Several emptry plastic bottles in front of blue background. Headline text: Why importing bottled water is crazy

The world is changing and we’re changing with it.  Not that long ago, Americans smoked in restaurants, talked on flip-phones and thought vegetables were only for vegetarians. We were more interested in our external status than the status of our planet. Thankfully, as we focus on our own health and wellness, we are also thinking about the environment’s health and wellness too.

Bottled water is one of the best examples of how we can help ourselves and our planet.  By strictly buying water in renewable packaging, we can help lower our carbon footprint dramatically.  While refillable is always the best solution, we can safely say, importing water in plastic bottles is the worst solution. The drilling, bottling and transporting of bottled water hundreds of thousands of miles has become a multi-billion dollar industry because people saw it as a sign of luxury.  We’re smarter now...

Companies like Perrier, Voss, Fiji or Evian are the best examples of waters that utilize excessive fossil fuels to ship millions of bottles of water from Europe or South Pacific islands to the USA.  They marketed these remote locations indicating that their water was special. The companies fed into the myth of exclusivity by offering water at a higher price, and also garnering celebrity endorsements. In fact, there is no real benefit for the water from these locations that outweighs the environmental impact on the planet.

Global production of plastic water bottles has outpaced our recycling capabilities: 1,500 bottles are made every second. Plastic recycling has dropped in the last year to only 5%…. that means 8.9 million tons go into the landfills and oceans annually. These bottles can take up to 700 years to break down; killing fish and ocean life. What’s even more alarming is that we are learning that production and shipping have an even greater impact on our planet.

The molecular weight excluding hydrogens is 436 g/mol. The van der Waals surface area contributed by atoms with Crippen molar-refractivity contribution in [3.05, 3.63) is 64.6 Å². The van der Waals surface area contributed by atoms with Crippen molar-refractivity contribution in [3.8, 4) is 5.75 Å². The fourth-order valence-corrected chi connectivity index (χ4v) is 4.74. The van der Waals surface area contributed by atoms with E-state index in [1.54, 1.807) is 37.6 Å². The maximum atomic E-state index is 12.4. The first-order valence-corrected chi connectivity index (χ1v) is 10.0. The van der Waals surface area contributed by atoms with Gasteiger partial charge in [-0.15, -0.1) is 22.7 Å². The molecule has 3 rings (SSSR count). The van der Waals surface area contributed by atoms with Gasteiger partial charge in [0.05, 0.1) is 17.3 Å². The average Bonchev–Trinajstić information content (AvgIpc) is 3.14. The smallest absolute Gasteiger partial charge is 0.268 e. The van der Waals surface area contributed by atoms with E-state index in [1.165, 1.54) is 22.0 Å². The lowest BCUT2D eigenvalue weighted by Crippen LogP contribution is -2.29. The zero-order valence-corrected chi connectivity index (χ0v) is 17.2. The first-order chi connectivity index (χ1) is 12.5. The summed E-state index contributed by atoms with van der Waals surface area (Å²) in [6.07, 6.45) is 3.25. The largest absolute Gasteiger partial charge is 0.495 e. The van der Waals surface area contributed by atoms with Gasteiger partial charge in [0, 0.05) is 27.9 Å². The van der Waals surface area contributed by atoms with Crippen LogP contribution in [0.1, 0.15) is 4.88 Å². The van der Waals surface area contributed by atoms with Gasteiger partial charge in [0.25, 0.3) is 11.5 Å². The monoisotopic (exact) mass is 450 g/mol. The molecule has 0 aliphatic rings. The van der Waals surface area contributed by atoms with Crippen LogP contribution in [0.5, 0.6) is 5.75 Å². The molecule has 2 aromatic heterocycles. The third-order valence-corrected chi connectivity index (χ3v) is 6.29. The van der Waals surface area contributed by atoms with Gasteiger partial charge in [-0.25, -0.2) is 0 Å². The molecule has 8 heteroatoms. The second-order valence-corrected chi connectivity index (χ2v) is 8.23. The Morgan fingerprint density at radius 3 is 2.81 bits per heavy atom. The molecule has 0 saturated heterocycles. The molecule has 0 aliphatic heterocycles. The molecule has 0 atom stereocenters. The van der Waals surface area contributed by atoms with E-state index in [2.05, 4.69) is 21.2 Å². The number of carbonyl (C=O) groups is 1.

Let’s start with oil wells that drill for the plastic’s main ingredient: petroleum.  As we know, petroleum pollutes, and isn’t renewable; but what you may not know, oil wells and the associated gases needed to maintain the equipment (eg. Halon 1301) contribute massively to ozone depletion, smog creation, and carbon dioxide pollution.  Additionally, the associated pollution also allows more harmful UV radiation into our atmosphere increasing our exposure to skin cancer. Overall, according to a 2019 independent Life Cycle Analysis, water shipped from Europe or South Pacific islands can cause almost 250% greater damage to our environment than sustainable alternatives like carton water.  

Aluminum canned water is not much different. In order to get the aluminum used for cans, Bauxite is mined and create a toxic red mud that has decimated communities. The smelting and molding of cans creates twice the carbon footprint of cartons, and while many companies tout their recyclability, the truth is that just like plastic, aluminum recycling is declining as well. 

Boxed Water’s filling locations are strategically placed to allow us to serve a wide variety of locations while keeping our carbon footprint down. Location is everything. To keep up with the growing demand for Boxed Water, we carefully chose our filling locations so we can reach more areas with a minimal carbon footprint. 

In the end, we can all do our part to help the planet while also living our best life.  Transporting millions of bottles across the ocean, for something that is right in our back yard is crazy.  More sustainable solutions are emerging every day. Look for future postings that help weigh the pros/cons of each.

250 ML Boxed Water on table with pink background